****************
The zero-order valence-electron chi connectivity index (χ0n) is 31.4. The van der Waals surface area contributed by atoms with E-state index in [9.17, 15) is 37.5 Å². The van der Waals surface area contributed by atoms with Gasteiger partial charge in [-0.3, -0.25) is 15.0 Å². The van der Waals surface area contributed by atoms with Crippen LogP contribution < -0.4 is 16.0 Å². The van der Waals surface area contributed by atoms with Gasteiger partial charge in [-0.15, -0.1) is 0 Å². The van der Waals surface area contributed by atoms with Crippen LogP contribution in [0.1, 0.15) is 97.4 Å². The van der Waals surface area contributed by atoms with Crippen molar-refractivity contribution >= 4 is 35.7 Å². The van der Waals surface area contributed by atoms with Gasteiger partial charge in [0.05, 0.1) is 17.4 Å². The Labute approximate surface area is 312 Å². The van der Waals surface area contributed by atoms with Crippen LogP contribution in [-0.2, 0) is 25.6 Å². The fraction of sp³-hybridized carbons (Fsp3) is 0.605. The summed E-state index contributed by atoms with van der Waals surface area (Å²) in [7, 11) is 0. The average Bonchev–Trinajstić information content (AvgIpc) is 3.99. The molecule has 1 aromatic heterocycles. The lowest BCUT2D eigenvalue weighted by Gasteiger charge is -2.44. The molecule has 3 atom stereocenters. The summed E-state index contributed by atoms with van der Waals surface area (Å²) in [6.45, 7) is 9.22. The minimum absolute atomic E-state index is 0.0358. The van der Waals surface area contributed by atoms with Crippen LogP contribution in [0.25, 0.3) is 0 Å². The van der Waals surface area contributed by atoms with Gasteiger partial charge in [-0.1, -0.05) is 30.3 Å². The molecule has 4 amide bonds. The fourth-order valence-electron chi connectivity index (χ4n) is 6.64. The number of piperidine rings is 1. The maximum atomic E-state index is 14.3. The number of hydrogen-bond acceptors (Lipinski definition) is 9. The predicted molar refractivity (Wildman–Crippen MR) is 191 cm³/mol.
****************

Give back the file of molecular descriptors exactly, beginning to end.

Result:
The zero-order valence-electron chi connectivity index (χ0n) is 31.4. The van der Waals surface area contributed by atoms with E-state index in [9.17, 15) is 37.5 Å². The van der Waals surface area contributed by atoms with Gasteiger partial charge in [-0.3, -0.25) is 15.0 Å². The van der Waals surface area contributed by atoms with Crippen LogP contribution < -0.4 is 16.0 Å². The van der Waals surface area contributed by atoms with Gasteiger partial charge in [-0.15, -0.1) is 0 Å². The van der Waals surface area contributed by atoms with Crippen LogP contribution in [0.1, 0.15) is 97.4 Å². The van der Waals surface area contributed by atoms with Crippen molar-refractivity contribution >= 4 is 35.7 Å². The van der Waals surface area contributed by atoms with Gasteiger partial charge in [0.05, 0.1) is 17.4 Å². The Labute approximate surface area is 312 Å². The van der Waals surface area contributed by atoms with Crippen LogP contribution in [-0.2, 0) is 25.6 Å². The fraction of sp³-hybridized carbons (Fsp3) is 0.605. The summed E-state index contributed by atoms with van der Waals surface area (Å²) in [7, 11) is 0. The average Bonchev–Trinajstić information content (AvgIpc) is 3.99. The molecule has 1 aromatic heterocycles. The lowest BCUT2D eigenvalue weighted by Gasteiger charge is -2.44. The molecule has 3 atom stereocenters. The summed E-state index contributed by atoms with van der Waals surface area (Å²) in [6.45, 7) is 9.22. The minimum absolute atomic E-state index is 0.0358. The van der Waals surface area contributed by atoms with Crippen LogP contribution in [0.25, 0.3) is 0 Å². The van der Waals surface area contributed by atoms with Gasteiger partial charge in [-0.1, -0.05) is 30.3 Å². The molecule has 4 amide bonds. The fourth-order valence-electron chi connectivity index (χ4n) is 6.64. The number of piperidine rings is 1. The maximum atomic E-state index is 14.3. The number of hydrogen-bond acceptors (Lipinski definition) is 9. The predicted molar refractivity (Wildman–Crippen MR) is 191 cm³/mol.